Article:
Photo: was this gold earring dropped one day by a wealthy Roman lady? Courtesy Leicestershire County Council.
A Roman earring discovered behind a hedge in Leicestershire is one of three intriguing pieces of gold jewellery unearthed by metal detectorists and acquired by the local council.
All three items were handed in to the council's Finds Liason Officer and, following an inquest, finds were bought by Leicestershire County Council's Heritage Service.
Peter Liddle, Keeper of Archaeology at Leicestershire County Council, explained how the earring particularly captured his imagination.
"The Roman gold earring is a fairly standard thing, but it's the fact that something like this is a personal item," said Peter.
Photo: though to have been made on the continent, this elaborate finger ring probably belonged to a man. Courtesy Leicestershire County Council.
"It is a nice link with the past and you can imagine a Roman person dropping it and looking for it. It's a nice little addition that allows a link with an actual person from the past."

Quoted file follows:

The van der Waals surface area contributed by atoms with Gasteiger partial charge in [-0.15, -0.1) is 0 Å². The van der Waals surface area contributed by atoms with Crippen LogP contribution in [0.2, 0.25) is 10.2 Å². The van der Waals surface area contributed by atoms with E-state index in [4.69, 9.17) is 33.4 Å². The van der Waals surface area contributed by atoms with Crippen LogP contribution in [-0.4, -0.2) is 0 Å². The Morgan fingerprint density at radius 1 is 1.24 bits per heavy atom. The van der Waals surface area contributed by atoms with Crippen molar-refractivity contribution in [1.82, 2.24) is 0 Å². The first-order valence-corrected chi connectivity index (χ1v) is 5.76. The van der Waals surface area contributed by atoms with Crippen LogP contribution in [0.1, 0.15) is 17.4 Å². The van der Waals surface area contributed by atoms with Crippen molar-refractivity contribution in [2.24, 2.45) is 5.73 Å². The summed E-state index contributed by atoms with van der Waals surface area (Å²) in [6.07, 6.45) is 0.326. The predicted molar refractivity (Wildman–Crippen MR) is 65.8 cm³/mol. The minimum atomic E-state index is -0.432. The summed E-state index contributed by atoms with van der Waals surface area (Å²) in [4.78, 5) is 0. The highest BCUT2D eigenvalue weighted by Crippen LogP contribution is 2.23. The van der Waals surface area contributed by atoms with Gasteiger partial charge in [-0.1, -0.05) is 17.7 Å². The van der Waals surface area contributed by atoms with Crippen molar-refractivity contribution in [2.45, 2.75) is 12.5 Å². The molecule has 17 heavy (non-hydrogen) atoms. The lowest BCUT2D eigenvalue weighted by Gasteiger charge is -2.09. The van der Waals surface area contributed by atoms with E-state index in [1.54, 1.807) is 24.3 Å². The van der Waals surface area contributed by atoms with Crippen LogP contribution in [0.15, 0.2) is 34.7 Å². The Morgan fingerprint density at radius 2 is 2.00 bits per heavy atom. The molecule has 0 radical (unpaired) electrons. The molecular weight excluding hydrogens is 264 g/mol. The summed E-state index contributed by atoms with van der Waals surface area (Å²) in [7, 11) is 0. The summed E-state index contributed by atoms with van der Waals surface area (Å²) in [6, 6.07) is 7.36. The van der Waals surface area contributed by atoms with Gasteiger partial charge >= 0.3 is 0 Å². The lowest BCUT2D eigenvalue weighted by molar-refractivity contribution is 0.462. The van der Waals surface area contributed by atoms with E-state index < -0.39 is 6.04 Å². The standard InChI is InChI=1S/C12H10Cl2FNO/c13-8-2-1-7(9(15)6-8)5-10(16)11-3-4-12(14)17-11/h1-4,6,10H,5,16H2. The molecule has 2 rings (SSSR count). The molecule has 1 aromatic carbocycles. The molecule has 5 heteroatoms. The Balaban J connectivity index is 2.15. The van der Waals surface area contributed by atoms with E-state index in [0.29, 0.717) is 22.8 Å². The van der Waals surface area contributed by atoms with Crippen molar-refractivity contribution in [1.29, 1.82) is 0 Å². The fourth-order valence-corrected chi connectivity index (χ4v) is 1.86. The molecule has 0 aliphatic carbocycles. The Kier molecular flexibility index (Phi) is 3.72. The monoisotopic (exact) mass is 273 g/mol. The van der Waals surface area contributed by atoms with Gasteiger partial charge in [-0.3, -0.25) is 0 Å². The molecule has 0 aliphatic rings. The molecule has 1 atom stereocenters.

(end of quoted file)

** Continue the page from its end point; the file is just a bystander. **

Found in Peckleton, the piece is of a very simple design, although it was most likely owned by a wealthy Roman lady.
In contrast is a gold finger ring found in nearby Rotherby. Large, heavy and elaborate in design, it was probably worn by a man, though quite who he was is the subject of some debate.
As Peter Liddle explained, the item was found on a site known to local experts to have been occupied by Romans. However, when it was sent off to the British Museum, the word came back that it was probably from the tenth century AD and had been made on the continent.
Photo: a medieval find, this finger ring is unusual in that it contains an iron setting, possibly a charm to ward off evil spirits. Courtesy Leicestershire County Council.
"It is a bit of a mystery why something from the continent at that time should turn up in the middle of the Leicestershire countryside," said Peter.
Adding that it dated back to around the time when there may have been a Viking settlement in that area, he said "You do wonder if we might be looking at something from a hairy Viking hand!"
The third ring was found in Waltham on the Wolds and comes from the later medieval period, but is equally mysterious and, with an unusual iron setting, seems to have its own story to tell.
"It could have belonged to somebody who'd made their money from iron and wished to demonstrate that, or there is something more ritualistic about it," said Peter. "It could be that it's to do with witchcraft, maybe a sort of magic, ritual significance to ward off evil spirits."
It is hoped that in time all three items will join larger collections in the region's museums. Both finger rings have already been earmarked for Melton Carnegie Museum.